WASHINGTON — The National Security Agency routinely shares "raw" intelligence data with Israel that can include sensitive information about Americans, according to the latest top-secret document leaked by former contractor Edward Snowden.
The 2009 document, a memorandum of understanding between the NSA and its Israeli counterpart, says the U.S. government regularly hands over intercepted communications that have not first been reviewed by U.S. analysts and are likely to contain phone calls and emails of U.S. citizens.
The agreement even allows for the possibility that intercepts given to Israel might include the communications of U.S. government officials, in which case Israel is supposed to destroy them immediately. Data on U.S. citizens who aren't in the government, however, can be kept by Israel for up to a year, according to the document, first published Wednesday by Britain's Guardian newspaper.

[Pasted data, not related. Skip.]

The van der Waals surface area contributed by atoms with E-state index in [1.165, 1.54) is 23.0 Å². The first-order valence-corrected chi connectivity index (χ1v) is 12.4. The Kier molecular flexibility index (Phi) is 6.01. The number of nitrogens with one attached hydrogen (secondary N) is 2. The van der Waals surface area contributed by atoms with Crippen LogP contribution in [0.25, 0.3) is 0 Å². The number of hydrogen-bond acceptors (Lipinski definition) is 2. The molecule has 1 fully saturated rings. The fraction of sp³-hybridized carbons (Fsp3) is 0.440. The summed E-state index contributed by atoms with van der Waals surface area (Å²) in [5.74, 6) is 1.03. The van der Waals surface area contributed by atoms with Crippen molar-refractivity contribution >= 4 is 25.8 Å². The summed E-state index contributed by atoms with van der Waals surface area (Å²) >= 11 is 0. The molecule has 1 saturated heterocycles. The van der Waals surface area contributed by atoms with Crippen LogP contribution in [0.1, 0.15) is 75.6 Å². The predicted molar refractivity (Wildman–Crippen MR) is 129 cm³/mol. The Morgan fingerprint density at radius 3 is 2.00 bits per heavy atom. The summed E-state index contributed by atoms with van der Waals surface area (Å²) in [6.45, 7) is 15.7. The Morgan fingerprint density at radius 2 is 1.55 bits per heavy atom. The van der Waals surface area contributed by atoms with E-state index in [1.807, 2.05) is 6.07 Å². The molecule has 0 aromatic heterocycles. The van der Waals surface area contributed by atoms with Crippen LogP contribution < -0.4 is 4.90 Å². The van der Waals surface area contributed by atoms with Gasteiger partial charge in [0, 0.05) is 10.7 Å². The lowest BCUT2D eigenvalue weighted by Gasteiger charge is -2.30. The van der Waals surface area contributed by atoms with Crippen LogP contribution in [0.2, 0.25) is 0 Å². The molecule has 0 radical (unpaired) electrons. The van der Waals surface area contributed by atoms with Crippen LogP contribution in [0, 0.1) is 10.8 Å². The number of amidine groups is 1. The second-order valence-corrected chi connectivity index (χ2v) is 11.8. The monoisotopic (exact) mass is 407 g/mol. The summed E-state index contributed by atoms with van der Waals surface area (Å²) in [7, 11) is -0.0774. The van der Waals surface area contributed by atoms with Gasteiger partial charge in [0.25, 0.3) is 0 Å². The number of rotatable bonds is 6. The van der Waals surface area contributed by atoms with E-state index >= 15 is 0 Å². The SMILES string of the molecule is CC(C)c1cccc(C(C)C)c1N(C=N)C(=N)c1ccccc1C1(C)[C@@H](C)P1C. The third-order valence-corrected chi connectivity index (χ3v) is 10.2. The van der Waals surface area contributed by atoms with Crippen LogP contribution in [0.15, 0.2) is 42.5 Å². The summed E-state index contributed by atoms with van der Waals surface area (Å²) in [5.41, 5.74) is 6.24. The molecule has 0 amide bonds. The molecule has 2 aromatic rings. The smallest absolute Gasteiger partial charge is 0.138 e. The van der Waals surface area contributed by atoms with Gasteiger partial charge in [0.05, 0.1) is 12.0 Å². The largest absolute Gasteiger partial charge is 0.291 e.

The agreement requires Israel to consult an NSA liaison officer when it finds data on Americans and to adhere to U.S. rules designed to protect the privacy of U.S. citizens, a process known as "minimization." But it's unclear how that requirement is monitored or enforced because the agreement expressly says that it is not legally binding.
The U.S. decision to provide Israel unfiltered electronic intelligence feeds raises questions about why American officials would trust Israel to respect the privacy of U.S. citizens.
Unlike the allies who are part of a long-standing agreement to share signals intelligence with the United States — Britain, Canada, Australia and New Zealand — U.S. officials say Israel aggressively seeks to spy on the U.S. government.
Jonathan Pollard, a former U.S. naval intelligence analyst, is serving a life sentence after being caught spying for Israel in the late 1980s. Secret U.S. intelligence budget documents revealed last month by Snowden list Israel as one of the most aggressive countries seeking to spy on the United States, alongside China, Russia, Iran and Cuba.